• Thank you, Nance, for sharing your experiences and insight. It can be so hard to walk in the other person’s shoes, but the more we talk and share then the better we will understand one another. I wish you much strength for your journey, even though you’ve shown so much already. Take care 💙

  5. My husband was a paramedic but was medically retired due to PTSD. He’s been out of work for quite a while but is about to begin a new job. He’s very withdrawn and I find the feelings of rejection very hard to deal with. Im also grieving the loss of my only parent who I was very close to so I feel very alone. Ive never posted on a site before, Im a very private person, but I just feel as if I need to connect with others who are in the same situation. How do others manage this situation? I feel so deeply sad for others who have posted here who’ve lost loved ones to PTSD, or those battling it themselves. It’s such a heartbreaking silent disease.

    • I’m glad you’ve found my blog, I hope you find comfort here in sharing these experiences with others. It will be a very stressful time for your husband, beginning a new job, and I’ve seen my husband go through the same process. He had to battle the anxiety of starting in a new workplace, doing a new job, whilst still grieving for his dream career that he felt was taken from him by PTSD. You also have your own additional stress and grief at this time, and I hope you are seeking help for yourself, including professional counselling. Take care.

  6. Unfortunately it claimed my marriage and now my daughter has depression and my son most certainly has secondary ptsd. The stressed it has caused is unbearable at times but then I think what she must be going through.. poor soul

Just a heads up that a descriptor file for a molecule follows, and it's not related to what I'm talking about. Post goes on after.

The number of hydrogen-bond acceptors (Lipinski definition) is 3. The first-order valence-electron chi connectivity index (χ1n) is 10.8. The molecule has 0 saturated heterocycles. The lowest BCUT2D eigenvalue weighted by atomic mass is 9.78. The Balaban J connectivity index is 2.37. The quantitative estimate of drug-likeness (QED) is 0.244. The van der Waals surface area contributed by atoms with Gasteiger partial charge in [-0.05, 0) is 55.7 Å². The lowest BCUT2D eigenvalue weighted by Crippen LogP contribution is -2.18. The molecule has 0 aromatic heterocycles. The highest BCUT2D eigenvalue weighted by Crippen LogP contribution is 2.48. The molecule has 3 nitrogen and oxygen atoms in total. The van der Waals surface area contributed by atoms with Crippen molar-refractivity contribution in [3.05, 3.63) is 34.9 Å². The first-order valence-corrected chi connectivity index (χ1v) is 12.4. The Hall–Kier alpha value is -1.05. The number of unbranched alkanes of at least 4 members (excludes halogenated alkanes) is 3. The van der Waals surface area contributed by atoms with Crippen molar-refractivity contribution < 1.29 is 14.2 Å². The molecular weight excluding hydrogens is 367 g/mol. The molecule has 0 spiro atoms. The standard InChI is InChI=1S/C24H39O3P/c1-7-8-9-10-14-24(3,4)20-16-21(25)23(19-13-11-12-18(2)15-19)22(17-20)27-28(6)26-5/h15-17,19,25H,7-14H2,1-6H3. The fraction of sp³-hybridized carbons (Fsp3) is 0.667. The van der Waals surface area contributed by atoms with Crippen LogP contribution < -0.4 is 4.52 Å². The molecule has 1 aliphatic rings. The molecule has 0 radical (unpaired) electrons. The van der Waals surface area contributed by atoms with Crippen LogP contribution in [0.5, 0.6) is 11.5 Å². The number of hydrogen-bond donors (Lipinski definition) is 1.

7. 26 years after my husband being a first mines rescue (underground coal miner) responder, 2 major events within a year, he was diagnosed with complex PTSD. After many incidents over a large span of time during those first few years, thinking he was just gradually becoming a mean old man like his father, it has been the last 3 years the intensity increased, for him and myself. Although my husband has been treated, he still needs more psychological help, unfortunately he doesn’t see it that way and thinks his meds and recognition of triggers is all he can do for the rest of his life 😢. We have a long road and I am very tired.
    Your story covers everything, hugs from a distance from another soul who knows exactly what it is you feel.

    • Thank you, Tracey, for your comment. There are simply too many of us that understand this journey first-hand, and it never seems fair. Your road may be long, but I hope it becomes brighter in time.

Leave a Reply